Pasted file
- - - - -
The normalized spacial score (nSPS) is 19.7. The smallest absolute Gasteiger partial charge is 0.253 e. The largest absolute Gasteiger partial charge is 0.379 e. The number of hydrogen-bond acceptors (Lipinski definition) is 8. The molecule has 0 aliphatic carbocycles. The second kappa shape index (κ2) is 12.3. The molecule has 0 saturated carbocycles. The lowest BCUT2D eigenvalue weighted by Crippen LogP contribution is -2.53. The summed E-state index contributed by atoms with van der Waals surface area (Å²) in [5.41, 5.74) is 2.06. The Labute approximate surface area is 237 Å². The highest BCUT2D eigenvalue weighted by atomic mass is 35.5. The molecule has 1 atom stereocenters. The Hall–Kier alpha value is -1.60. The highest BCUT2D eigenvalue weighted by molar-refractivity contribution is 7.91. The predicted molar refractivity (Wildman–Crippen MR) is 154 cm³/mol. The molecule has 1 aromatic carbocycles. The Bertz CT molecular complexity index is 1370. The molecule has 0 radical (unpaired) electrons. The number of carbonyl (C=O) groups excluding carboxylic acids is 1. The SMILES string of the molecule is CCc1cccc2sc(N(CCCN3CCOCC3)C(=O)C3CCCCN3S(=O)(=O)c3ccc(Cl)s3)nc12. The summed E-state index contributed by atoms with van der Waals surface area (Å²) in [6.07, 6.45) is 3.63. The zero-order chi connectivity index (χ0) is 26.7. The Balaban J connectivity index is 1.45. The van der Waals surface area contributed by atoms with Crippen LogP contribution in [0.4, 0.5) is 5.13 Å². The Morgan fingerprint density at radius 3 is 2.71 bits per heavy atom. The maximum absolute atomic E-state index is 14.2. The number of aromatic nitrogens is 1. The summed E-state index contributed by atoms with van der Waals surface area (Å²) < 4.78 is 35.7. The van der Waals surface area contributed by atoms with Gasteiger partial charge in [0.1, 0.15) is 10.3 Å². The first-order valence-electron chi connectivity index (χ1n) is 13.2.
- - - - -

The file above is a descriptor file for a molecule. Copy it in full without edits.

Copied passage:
The normalized spacial score (nSPS) is 19.7. The smallest absolute Gasteiger partial charge is 0.253 e. The largest absolute Gasteiger partial charge is 0.379 e. The number of hydrogen-bond acceptors (Lipinski definition) is 8. The molecule has 0 aliphatic carbocycles. The second kappa shape index (κ2) is 12.3. The molecule has 0 saturated carbocycles. The lowest BCUT2D eigenvalue weighted by Crippen LogP contribution is -2.53. The summed E-state index contributed by atoms with van der Waals surface area (Å²) in [5.41, 5.74) is 2.06. The Labute approximate surface area is 237 Å². The highest BCUT2D eigenvalue weighted by atomic mass is 35.5. The molecule has 1 atom stereocenters. The Hall–Kier alpha value is -1.60. The highest BCUT2D eigenvalue weighted by molar-refractivity contribution is 7.91. The predicted molar refractivity (Wildman–Crippen MR) is 154 cm³/mol. The molecule has 1 aromatic carbocycles. The Bertz CT molecular complexity index is 1370. The molecule has 0 radical (unpaired) electrons. The number of carbonyl (C=O) groups excluding carboxylic acids is 1. The SMILES string of the molecule is CCc1cccc2sc(N(CCCN3CCOCC3)C(=O)C3CCCCN3S(=O)(=O)c3ccc(Cl)s3)nc12. The summed E-state index contributed by atoms with van der Waals surface area (Å²) in [6.07, 6.45) is 3.63. The zero-order chi connectivity index (χ0) is 26.7. The Balaban J connectivity index is 1.45. The van der Waals surface area contributed by atoms with Crippen LogP contribution in [0.4, 0.5) is 5.13 Å². The Morgan fingerprint density at radius 3 is 2.71 bits per heavy atom. The maximum absolute atomic E-state index is 14.2. The number of aromatic nitrogens is 1. The summed E-state index contributed by atoms with van der Waals surface area (Å²) < 4.78 is 35.7. The van der Waals surface area contributed by atoms with Gasteiger partial charge in [0.1, 0.15) is 10.3 Å². The first-order valence-electron chi connectivity index (χ1n) is 13.2.